Veterans unable to travel to Normandy due to coronavirus restrictions have been invited to a commemorative event in England marking the 77th anniversary of the D-Day landings.
The gathering at the National Memorial Arboretum, Staffordshire, on 6 June, will be the first major commemorative event of the year at which veterans from around the UK will be invited.
The ceremony will include a live broadcast of the official opening of the newly-completed British Normandy Memorial in Ver-sur-Mer, northern France.
Veterans and their families will see coverage of the Royal British Legion’s (RBL) service of remembrance at The Bayeux Commonwealth War Graves Cemetery, France, recorded earlier that morning.
There will also be a chance for Normandy veterans to have their Legion d'honneur formally presented to them by the French Ambassador to the UK.
Bob Gamble, the RBL's assistant director of commemorative events, said: "With each passing year, it is increasingly important that we remember and pay tribute to all who served and sacrificed during Operation Overlord, a major turning point of the Second World War.
"We understand how much it means to the veterans and their families to be in Normandy for these commemorations, however, we are also conscious that there is still great uncertainty surrounding international travel.
"Therefore, we have taken the decision to pay tribute to this important generation in the safe and secure environment of the National Memorial Arboretum in Staffordshire.
"We invite veterans who intended to travel to Normandy to join us on 6 June as we reflect on a day that changed the course of history, and celebrate the peace and freedom won by all who took part."
The official opening of the British Normandy Memorial is the culmination of nearly six years of work by the Normandy Memorial Trust.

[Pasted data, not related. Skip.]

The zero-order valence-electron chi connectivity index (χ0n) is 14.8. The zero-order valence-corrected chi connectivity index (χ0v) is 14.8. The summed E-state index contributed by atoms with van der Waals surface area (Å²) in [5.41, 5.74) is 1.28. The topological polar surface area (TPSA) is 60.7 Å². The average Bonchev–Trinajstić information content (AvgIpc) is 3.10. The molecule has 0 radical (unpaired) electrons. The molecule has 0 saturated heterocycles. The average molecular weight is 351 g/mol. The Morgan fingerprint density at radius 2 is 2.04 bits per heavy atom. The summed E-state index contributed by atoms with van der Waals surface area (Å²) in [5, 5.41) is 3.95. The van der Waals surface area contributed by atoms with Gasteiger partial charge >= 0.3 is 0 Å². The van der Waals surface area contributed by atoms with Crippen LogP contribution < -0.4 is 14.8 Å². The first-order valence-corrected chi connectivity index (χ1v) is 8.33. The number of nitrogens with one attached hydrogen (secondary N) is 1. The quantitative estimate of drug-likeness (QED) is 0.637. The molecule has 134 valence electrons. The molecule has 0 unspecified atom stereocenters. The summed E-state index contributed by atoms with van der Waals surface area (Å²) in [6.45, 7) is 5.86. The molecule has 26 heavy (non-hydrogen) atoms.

Designed by British architect Liam O'Connor, the memorial records the name of the 22,442 personnel under British command who fell on D-Day and during the Battle of Normandy.
The memorial, which cost almost £30m, stands on a hillside overlooking Gold Beach, one of three beaches where British forces landed on the morning of 6 June to begin the liberation of western Europe.
It features the D-Day Sculpture, the D-Day Wall, featuring the names of those who fell and, on 160 stone columns, the names of those who lost their lives between D-Day and the liberation of Paris at the end of August 1944.
The site also includes a French memorial dedicated to the memory of French civilians who died during this time.
The official opening of the memorial will be presided over by the British Ambassador to France, Lord Edward Llewellyn.
D-Day, codenamed Operation Overlord, was the greatest combined land, air and naval operation in history.
It was a massive assault by the allies to invade Nazi-occupied western Europe and saw 156,000 troops from Britain, US, Canada and France land on the beaches of Normandy together with thousands of vehicles and supplies.
Cover image: National Memorial Arboretum in Staffordshire.